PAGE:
By Lindsey Baltz
Returning to the workforce after extended leave is not an easy process for anyone, but it can be especially challenging for women. With technology moving faster every day and the skills gap getting bigger the longer you’re out of the workforce, women returning to the workforce after an extended leave may worry that they won’t have the skills necessary to keep up with the ever-changing landscape.
While these are valid concerns, you can set yourself up for success for returning to work by thinking through them critically before embarking on the job search.
Here are some examples of how you can return to work after an extended leave:
- Think about why you left in the first place. Was it to raise a family, or did you take the time to travel the world? Your reasons for leaving can help you think about your values and how those affect your work choices. Knowing your values will help you find the right career to re-enter into the workforce.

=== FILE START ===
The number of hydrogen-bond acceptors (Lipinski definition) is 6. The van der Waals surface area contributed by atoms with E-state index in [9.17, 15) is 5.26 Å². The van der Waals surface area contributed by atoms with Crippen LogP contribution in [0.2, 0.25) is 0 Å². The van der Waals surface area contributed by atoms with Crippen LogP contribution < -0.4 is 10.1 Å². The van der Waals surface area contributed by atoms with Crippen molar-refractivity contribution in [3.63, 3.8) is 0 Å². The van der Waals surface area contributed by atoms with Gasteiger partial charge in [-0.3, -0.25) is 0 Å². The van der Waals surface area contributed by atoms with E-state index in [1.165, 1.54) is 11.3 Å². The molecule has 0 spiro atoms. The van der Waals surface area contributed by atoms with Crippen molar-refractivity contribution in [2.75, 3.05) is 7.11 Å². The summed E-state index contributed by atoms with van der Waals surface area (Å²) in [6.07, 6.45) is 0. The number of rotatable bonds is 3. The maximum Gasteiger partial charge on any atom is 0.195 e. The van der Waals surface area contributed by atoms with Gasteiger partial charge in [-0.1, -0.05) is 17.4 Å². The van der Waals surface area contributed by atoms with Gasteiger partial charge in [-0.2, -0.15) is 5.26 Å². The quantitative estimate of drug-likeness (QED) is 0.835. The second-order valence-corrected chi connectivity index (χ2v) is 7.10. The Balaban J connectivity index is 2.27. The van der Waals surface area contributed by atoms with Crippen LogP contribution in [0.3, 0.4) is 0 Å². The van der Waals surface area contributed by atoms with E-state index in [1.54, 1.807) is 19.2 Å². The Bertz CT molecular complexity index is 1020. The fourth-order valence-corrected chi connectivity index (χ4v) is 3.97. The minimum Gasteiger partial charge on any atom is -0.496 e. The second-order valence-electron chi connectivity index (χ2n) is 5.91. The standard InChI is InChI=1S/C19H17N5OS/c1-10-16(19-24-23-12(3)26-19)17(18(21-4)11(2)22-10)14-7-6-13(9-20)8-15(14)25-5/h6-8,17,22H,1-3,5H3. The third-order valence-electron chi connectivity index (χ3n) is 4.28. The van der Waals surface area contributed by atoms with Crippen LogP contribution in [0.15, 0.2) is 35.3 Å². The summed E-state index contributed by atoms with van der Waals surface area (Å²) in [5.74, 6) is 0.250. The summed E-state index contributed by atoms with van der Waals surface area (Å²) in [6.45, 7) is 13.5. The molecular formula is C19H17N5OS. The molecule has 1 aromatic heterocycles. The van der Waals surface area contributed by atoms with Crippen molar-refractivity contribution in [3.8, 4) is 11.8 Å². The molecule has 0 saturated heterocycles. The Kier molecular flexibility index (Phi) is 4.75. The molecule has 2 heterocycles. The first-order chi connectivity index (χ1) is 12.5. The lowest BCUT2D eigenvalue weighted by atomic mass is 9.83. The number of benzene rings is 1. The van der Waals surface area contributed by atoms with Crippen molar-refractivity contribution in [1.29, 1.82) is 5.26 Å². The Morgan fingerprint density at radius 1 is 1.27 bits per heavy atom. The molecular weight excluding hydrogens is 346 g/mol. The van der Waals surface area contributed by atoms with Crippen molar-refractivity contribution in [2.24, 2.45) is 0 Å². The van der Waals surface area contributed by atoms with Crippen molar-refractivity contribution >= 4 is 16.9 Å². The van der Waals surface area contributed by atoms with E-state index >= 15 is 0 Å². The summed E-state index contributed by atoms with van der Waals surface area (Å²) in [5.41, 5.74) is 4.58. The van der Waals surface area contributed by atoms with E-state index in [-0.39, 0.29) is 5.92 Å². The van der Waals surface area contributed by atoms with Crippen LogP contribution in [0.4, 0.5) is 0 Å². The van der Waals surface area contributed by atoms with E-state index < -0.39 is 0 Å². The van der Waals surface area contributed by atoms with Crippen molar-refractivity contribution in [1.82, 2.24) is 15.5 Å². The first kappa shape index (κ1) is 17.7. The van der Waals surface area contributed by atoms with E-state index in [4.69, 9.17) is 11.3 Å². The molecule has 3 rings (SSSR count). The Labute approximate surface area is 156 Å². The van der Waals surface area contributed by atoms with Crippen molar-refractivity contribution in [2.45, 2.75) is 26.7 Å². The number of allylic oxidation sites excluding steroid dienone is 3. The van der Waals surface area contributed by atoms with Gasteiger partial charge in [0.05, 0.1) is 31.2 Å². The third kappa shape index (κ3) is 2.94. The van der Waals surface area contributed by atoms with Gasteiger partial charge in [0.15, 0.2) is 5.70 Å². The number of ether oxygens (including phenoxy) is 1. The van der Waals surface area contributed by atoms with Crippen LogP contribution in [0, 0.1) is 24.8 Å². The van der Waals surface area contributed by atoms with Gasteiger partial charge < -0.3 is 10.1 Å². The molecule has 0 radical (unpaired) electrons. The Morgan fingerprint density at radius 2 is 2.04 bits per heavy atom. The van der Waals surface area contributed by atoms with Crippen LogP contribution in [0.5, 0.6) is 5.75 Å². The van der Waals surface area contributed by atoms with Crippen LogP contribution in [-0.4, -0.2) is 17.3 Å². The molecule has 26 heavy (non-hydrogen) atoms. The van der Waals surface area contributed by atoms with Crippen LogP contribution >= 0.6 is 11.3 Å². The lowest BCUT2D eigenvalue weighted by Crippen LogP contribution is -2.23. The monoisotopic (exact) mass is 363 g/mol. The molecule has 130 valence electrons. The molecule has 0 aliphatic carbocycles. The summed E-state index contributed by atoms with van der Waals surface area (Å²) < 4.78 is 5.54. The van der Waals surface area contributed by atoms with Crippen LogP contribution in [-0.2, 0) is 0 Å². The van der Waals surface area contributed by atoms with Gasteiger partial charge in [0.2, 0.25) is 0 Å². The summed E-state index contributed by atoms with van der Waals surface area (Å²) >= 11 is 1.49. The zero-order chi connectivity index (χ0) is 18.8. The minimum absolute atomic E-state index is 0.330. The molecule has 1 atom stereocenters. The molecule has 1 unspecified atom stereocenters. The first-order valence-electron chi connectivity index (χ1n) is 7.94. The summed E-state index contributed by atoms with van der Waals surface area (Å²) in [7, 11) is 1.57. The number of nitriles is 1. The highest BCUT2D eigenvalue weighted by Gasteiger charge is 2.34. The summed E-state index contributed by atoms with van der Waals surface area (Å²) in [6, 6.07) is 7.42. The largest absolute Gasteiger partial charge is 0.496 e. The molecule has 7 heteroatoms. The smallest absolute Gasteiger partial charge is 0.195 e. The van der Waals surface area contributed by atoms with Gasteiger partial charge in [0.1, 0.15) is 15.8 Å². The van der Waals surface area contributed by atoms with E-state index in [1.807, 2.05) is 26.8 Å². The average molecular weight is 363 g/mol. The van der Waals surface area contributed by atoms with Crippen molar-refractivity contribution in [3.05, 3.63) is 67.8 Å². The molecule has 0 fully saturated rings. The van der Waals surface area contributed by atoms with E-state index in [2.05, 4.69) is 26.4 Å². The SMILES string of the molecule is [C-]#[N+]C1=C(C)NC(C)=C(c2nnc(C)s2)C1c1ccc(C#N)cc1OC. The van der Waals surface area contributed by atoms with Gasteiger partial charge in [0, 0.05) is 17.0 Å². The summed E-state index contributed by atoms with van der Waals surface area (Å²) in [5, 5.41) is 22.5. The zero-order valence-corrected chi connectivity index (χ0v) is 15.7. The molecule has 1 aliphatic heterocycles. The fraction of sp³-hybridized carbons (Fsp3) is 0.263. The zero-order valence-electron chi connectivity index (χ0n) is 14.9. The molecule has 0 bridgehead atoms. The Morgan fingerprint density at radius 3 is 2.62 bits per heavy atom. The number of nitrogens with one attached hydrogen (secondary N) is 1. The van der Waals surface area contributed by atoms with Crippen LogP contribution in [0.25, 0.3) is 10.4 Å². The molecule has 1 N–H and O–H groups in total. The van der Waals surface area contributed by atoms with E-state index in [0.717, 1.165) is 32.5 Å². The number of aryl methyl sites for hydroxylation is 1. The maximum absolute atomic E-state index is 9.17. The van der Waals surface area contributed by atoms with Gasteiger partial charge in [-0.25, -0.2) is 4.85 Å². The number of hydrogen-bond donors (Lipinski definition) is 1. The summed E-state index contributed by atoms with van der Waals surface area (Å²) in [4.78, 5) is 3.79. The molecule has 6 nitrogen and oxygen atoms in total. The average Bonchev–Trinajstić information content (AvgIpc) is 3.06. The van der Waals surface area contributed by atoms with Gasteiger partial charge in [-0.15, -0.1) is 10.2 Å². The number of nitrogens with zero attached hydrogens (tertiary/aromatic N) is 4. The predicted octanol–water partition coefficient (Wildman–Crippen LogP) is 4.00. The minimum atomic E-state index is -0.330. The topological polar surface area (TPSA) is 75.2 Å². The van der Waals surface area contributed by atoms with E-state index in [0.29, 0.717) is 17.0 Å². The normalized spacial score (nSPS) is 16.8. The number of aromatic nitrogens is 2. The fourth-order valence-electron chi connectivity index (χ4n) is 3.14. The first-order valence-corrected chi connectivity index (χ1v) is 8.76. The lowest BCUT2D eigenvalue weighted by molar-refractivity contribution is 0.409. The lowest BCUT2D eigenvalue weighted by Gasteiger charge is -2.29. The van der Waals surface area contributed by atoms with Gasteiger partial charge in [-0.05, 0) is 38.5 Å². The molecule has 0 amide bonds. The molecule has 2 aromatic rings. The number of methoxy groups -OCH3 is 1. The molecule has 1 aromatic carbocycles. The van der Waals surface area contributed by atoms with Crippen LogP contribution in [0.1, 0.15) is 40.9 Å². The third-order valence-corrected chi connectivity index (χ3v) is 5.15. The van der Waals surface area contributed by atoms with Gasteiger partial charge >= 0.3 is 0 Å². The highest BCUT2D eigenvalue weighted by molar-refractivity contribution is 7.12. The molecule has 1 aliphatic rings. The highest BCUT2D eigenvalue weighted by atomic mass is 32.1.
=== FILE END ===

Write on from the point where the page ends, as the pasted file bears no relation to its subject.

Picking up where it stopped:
- Think about your skill sets. Leaving work to pursue personal ventures is a brave decision, just as the decision to go back to work is. Don’t think of your time off as not being applicable to the work you’re trying to get back into. Managing a family or travel budget is a skill set and teaches you the skills of creating (and staying on) budgets and managing other people’s use of funds. Figure out how to play up these and other skills on your résumé and in job interviews.
- Think about what activities you did. You may not have gotten involved in organizations while out of work (and that’s okay! See above to think about the skills you learned in your time off), but if you were a volunteer, think about your experiences and any leadership you undertook. They show great initiative, interpersonal skills (communications, teamwork, etc.) and a commitment to bettering your community—again, all great aspects that an employer will want to see.
As you’re trying to re-enter the workforce, remember that there are a lot of others like you. Reach out and network with other people who have re-entered the workforce to see what first-hand knowledge they have to share.